Rejection, boycotts: moving forward with mutual selection
Compromise and better communication should be sought between the student body and administration about the changing dorm policies
Amidst the growing number of housing controversies that seem to jeopardize student culture without regard for student opinion, some students have been trying to take matters into their own hands to get the administration’s attention. Among these plans was a boycott of CPW to protest the new “design exercise,” which imposes restrictions on mutual selection and allows squatting for freshmen during the rooming process. While it is frustrating that the administration seems to hold little regard for student input, the CPW boycott and the narrative around housing changes have been binary and ineffective for all parties. To shed some light on the issue, I’ll share some of my experiences with REX, thoughts on the process, and suggestions for the administration and ourselves to sow a better conversation around housing changes.
When I stepped foot on campus in August, I was anxious: for the next week or two, many decisions I made could come to affect a large portion of the next four years of my experience at MIT. Understandably, I wanted to make the “right” decisions — that is, set myself up to find great friends; meet new, interesting people; and help myself become the person I strive to be. Never before had I possessed the opportunity to explore so much, so quickly. This put a lot of pressure on me, and, as I can imagine, many others coming here to a new world.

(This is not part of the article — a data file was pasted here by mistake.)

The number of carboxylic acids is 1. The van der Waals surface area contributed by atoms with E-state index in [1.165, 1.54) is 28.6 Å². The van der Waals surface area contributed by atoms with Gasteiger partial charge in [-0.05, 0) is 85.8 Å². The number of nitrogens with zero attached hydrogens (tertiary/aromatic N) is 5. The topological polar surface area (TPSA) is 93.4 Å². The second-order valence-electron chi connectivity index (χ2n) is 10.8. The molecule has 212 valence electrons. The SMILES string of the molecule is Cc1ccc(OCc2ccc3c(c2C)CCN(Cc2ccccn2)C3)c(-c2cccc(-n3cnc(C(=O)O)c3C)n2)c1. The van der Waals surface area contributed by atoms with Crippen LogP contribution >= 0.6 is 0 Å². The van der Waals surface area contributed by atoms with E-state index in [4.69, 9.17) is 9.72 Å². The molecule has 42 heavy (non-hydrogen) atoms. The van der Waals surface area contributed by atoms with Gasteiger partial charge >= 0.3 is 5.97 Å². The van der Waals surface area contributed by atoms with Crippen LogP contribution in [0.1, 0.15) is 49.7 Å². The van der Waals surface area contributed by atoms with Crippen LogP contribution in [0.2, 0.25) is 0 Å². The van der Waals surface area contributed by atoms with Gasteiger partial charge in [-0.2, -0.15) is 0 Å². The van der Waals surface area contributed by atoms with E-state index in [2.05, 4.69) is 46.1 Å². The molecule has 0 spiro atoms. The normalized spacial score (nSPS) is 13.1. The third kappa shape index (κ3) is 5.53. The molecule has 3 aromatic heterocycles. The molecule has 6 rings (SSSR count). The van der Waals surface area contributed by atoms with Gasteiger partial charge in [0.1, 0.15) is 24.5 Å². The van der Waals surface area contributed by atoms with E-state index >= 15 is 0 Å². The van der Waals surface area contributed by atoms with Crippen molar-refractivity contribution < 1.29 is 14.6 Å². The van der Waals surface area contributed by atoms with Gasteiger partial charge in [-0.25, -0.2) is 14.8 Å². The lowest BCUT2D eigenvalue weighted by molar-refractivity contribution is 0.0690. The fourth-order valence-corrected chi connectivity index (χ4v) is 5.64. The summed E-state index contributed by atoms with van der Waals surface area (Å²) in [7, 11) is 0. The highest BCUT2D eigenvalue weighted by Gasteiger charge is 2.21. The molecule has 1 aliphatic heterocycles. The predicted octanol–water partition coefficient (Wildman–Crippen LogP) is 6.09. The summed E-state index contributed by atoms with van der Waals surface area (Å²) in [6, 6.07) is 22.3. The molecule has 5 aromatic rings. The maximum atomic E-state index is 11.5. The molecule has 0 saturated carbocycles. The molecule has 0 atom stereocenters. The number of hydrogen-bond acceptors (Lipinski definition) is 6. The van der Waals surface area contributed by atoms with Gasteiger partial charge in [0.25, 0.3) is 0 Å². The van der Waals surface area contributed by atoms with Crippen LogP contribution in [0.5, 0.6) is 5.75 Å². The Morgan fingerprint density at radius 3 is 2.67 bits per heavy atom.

It was not until I arrived and started meeting people in my temporary dorm, Burton Conner, that I found out about mutual selection. It bothered me that I wouldn’t have as much control over what my living situation could look like as I had anticipated, and it seemed arbitrary that others would have so much say in where I would be spending my first year. I spoke with many other freshmen who expressed the same concern. Despite consolation that upperclassmen would have “less of a say” in the rooming process than in previous years, there was very little information given to us about the process or our influence in it. It also created the dilemma between exploring many new communities and getting to know a few communities very well so I’d have a better chance at being accepted to the places where I may want to live. The process is only a week, after all.
These are a few reasons indicating that mutual selection as it exists now is neither an ideal system nor a very refined one: the mutual selection process doesn’t consider many variables that the initial housing placement process does.